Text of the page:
Op-Ed: Why I'm running
I grew up the son of a single mother who put herself through college while raising two kids. I vividly remember days as a kid when my mother would take me with her to college. She expected my sister and I to go to college when the time came. We also knew, however, that there wouldn’t be much in the way of savings to pay for it. My attendance at the University of Michigan is, in many ways, made possible by a stroke of luck.
From my first days on campus as a freshman serving on Hall Council, to my time as a recruiter for the University and the College of Engineering, to my work on Central Student Government, I get up every day with the goal of trying to pay forward the many gifts I’ve been given in my short time here. CSG has built a lot of momentum toward a more equitable campus for all. This coming school year, we must pick up the mantle and carry on that work. I’ll be fighting to earn your vote to become the next CSG president so that we can continue the important mission of promoting justice and facilitating success for students of all backgrounds.
I’ve seen firsthand both CSG’s great potential and its shortcomings. When students committed to service come together on this campus, amazing things can happen. But a culture of self-interest and division fractures the fundamental trust between CSG and students. Many students confess to me that CSG is a non-factor in their University experience. While some get by just fine without it, many others find themselves in great need of the advocacy and assistance that CSG can provide. Our leadership must be united to have an impact. That’s why I’m running with LSA Representative Charlie Bingham, a junior majoring in political science and my good friend.
Charlie and I are of the same mind when it comes to the responsibility CSG has toward the people it serves. My faith in him is ironclad, not just because we are like-minded on that most fundamental responsibility, but because he’s not afraid to disagree with me when the course of action isn’t clear.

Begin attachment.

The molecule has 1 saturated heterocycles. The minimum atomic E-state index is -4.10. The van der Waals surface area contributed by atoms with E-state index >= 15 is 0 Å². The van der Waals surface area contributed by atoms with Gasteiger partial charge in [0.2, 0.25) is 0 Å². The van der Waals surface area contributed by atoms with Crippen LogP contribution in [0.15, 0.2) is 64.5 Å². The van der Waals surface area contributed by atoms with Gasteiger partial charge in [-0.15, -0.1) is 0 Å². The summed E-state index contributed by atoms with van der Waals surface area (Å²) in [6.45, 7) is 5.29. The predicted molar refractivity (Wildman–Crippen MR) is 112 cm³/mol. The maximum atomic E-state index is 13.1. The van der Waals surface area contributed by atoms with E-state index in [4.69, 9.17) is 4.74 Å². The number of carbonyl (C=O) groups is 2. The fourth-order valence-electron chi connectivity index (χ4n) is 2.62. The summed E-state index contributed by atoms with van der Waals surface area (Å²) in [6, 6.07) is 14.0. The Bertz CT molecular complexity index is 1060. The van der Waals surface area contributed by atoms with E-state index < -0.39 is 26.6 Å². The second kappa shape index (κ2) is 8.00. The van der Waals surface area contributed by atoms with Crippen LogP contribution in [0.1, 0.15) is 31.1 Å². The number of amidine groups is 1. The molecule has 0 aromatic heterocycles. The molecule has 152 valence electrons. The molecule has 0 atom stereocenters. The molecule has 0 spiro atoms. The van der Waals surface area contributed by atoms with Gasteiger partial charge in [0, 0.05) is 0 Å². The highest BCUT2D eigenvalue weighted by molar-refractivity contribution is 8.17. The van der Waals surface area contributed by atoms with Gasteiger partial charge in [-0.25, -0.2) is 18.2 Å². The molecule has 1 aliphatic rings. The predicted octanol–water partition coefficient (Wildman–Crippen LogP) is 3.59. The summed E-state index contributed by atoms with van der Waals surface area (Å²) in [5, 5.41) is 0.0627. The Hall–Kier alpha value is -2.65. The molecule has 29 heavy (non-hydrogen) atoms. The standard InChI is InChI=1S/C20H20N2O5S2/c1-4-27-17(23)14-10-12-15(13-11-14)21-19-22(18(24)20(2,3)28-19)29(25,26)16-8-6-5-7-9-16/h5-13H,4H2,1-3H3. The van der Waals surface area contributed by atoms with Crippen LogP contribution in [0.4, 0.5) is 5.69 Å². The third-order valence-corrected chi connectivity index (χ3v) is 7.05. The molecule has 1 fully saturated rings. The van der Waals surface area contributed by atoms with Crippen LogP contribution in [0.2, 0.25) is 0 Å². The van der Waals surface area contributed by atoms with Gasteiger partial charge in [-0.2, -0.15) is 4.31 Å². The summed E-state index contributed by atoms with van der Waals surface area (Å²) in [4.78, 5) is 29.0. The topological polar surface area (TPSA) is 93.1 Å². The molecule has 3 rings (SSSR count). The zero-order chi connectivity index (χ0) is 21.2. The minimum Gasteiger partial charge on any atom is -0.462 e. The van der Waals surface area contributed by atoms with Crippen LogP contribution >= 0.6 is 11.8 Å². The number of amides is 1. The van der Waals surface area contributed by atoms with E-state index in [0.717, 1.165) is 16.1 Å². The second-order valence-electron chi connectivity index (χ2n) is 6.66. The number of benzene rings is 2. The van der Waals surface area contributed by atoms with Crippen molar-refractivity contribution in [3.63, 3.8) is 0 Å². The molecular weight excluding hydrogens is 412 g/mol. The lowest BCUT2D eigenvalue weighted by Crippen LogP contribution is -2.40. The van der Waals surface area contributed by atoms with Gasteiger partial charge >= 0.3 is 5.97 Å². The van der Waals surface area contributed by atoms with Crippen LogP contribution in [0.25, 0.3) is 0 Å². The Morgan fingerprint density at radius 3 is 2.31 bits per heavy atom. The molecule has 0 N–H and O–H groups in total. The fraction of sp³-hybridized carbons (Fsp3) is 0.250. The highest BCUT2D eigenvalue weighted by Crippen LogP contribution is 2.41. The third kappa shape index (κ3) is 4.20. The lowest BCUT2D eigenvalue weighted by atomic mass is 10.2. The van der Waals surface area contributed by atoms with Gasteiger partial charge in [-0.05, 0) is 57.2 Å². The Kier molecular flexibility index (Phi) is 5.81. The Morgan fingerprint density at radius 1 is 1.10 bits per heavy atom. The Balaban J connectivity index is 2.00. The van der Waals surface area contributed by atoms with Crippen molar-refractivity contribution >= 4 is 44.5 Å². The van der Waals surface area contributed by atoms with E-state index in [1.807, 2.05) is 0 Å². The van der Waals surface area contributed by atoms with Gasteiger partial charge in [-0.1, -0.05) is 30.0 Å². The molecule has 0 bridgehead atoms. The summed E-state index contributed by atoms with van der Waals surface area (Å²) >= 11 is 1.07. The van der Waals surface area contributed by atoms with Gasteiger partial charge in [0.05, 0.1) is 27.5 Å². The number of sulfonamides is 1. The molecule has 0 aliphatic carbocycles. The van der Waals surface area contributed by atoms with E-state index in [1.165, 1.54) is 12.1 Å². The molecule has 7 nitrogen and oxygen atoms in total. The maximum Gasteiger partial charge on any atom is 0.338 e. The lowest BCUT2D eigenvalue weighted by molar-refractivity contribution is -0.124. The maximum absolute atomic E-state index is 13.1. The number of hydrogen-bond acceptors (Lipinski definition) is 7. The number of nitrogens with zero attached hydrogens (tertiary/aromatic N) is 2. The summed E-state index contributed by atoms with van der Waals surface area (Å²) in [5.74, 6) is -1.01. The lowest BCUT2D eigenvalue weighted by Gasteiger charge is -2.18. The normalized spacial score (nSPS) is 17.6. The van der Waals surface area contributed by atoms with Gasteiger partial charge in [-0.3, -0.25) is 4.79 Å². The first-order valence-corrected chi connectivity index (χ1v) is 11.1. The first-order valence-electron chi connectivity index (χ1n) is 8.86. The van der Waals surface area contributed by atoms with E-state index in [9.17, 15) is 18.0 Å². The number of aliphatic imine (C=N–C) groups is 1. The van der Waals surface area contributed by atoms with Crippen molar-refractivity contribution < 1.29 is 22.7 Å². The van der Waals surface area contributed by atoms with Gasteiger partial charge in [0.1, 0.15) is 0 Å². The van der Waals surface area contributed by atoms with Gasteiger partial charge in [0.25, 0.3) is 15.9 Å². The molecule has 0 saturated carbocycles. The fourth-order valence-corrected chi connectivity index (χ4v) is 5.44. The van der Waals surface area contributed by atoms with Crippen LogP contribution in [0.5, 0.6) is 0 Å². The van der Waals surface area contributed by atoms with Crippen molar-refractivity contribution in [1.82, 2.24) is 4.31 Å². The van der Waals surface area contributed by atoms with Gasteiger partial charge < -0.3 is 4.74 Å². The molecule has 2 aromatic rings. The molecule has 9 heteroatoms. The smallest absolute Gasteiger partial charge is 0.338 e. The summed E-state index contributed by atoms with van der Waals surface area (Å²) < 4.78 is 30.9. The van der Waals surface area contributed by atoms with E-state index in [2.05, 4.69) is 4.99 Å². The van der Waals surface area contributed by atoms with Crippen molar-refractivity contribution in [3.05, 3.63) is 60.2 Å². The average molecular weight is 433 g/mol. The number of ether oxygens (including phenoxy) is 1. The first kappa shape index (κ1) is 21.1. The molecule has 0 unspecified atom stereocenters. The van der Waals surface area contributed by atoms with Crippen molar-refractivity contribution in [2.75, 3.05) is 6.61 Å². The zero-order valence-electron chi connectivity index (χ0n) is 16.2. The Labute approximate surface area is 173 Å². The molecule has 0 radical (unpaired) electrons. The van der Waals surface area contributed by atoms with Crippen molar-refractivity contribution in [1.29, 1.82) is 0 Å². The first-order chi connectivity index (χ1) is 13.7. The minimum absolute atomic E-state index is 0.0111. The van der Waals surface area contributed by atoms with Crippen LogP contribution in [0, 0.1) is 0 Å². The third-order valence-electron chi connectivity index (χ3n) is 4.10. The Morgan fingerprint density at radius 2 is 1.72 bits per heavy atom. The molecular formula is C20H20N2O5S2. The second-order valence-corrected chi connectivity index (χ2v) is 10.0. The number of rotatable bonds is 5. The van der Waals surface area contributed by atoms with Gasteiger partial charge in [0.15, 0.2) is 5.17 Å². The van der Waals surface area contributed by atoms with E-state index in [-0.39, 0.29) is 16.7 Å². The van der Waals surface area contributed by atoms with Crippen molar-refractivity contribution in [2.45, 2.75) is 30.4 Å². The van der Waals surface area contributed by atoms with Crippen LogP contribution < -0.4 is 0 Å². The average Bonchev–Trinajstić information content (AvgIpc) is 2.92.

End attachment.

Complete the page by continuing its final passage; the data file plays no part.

The course of action on the issues facing our campus is rarely clear. What our campaign seeks to do is foster a discussion about the policies we believe are most important — a robust, process-oriented agenda with justice for students as our North Star. On our campaign’s website you can see our platform in its entirety. As our school makes plans to increase enrollment, we must be ready to adapt. Our team is ready to get to work for the student body, with the intent of increasing resources for mental and physical well-being, tackling academic affairs such as textbook affordability, adopting successful Big Ten measures to promote student success, improving government relations—including expanding voting and housing rights—and addressing issues of sustainability and representation that can make the campus a better place down the road. In the coming weeks, we intend to publish several policy memos so as to prove the talk about our governance goes beyond conjecture.
There are some battles that will seem unwinnable. But for our prosperity and for the sake of students yet to attend, we are obligated to rise to the challenge, to meet the problems head-on with a mind toward one day solving them. It is fruitless to identify a problem without attempting to tackle it.
When it comes to securing justice for all students, we have our work cut out for us. We also have a great deal of momentum on which to capitalize. Student government has always been the clearest way to for me to promote justice. As your CSG president and vice president, we will endeavor to serve with honor and dedication to build new programs that help people feel more at home here and reshape their relationship with the University, tear down barriers that have led to negative experiences for so many on our campus, and tackle the issues that affect us today and in the future. The strides we collectively take will determine our progress. This is our moment to define that progress.
A.J. Ashman is an Engineering Junior.